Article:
A lesson that I learned years ago that helped me in finding opportunity in adversity is, “The only meaning anything has, is the meaning that we give it.” One of the things that often makes this hard to apply is when we face challenges in our lives, we tend to look to others to help us define what is happening in our environment. When we do this, how we interpret the situation is influenced by the “meanings” that other people have already attached to it.
As an example, if the current economy is making it hard for other people to find a job, by relying on their experiences to help you find meaning, you may begin to believe that the current economic situation will also make it “hard” for you to find work. Or even worse, that there is no “hope” for you to find a job in your current field. Without realizing it, we accept the meaning that other people have decided the experience should mean without asking, “Is there another possibility?”
Yet is it possible that there is another person who is looking at this exact situation and saying to them selves, “This current economic situation is an opportunity.” Is it possible that they are looking at the same job market and asking themselves different questions? If they are asking “solution” oriented questions like, “What service can I provide that can be of even greater value to people in these challenging times?” By asking these kinds of questions will they be accessing different resources and coming up with more options that will help them in finding opportunity than the person who has decided the job market is hopeless?
History show us that many of the greatest advancements that humanity has seen have arisen from the most desperate circumstances. Scientific, political, social and economic “breakthroughs” have often come because things were in such bad shape, that simply to survive people had to explore a new possibility they never would have considered otherwise.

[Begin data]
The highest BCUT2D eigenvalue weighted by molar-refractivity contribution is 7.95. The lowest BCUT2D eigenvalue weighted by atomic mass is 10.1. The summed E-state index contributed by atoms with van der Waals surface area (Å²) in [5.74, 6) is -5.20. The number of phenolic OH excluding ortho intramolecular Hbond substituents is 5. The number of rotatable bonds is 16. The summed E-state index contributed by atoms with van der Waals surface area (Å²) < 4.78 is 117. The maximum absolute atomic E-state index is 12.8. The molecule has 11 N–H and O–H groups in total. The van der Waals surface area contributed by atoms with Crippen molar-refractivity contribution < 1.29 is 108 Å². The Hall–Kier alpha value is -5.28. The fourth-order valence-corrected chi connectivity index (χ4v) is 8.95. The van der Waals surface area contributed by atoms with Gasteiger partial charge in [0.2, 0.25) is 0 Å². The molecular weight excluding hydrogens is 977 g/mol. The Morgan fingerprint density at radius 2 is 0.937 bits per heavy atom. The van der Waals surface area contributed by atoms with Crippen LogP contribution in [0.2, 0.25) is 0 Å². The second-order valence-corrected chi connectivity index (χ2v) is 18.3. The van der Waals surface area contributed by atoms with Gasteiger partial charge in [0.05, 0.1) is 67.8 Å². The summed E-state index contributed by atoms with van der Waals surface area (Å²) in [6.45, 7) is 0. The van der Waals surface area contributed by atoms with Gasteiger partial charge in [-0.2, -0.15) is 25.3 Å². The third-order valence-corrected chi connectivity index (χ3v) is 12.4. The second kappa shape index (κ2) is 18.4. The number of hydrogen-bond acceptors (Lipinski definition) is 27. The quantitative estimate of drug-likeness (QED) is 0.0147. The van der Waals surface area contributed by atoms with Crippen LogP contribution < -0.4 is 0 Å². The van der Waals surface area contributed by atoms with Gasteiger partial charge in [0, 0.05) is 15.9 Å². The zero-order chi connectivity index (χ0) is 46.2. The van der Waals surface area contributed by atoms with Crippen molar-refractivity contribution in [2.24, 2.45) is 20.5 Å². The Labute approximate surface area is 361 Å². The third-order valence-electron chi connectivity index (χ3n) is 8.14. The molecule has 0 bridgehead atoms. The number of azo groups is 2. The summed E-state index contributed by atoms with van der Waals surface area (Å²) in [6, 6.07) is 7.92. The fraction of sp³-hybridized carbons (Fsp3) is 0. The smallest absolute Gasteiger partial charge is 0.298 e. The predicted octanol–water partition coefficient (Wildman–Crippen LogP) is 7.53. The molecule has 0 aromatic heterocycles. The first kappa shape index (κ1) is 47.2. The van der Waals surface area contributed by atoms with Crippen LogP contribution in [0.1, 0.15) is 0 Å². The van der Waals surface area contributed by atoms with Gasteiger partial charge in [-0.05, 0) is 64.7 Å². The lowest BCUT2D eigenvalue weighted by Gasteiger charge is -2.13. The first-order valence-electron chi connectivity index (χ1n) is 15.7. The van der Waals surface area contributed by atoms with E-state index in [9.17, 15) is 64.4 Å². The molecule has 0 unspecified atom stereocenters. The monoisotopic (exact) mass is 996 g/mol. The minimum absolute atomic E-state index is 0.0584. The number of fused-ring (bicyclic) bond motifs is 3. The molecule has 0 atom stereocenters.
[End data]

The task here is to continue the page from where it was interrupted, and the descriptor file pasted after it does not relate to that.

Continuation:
The difference between succeeding and failing has nothing to do with “what is happening”. What will determine success or failure is your “choice” of how you will respond to what is happening.
We need to accept that at all times, in all situations, we have a choice. When you face hard times, you will either make the choice to surrender your dreams because you chose to attach the meaning that succeeding is “impossible”? Or you will choose to make your commitment to succeeding even stronger, knowing that anything is possible if you truly desire it. The choice you make will determine your course of action.
Since you ultimately choose the meaning that you will attach to your circumstances, what would be possible if you decided to choose the meaning that gives you the greatest opportunity for success?
When facing insurmountable obstacles, I invite you to open the doorway for new possibilities by asking, “What opportunities could be possible if I looked at this a different way?”
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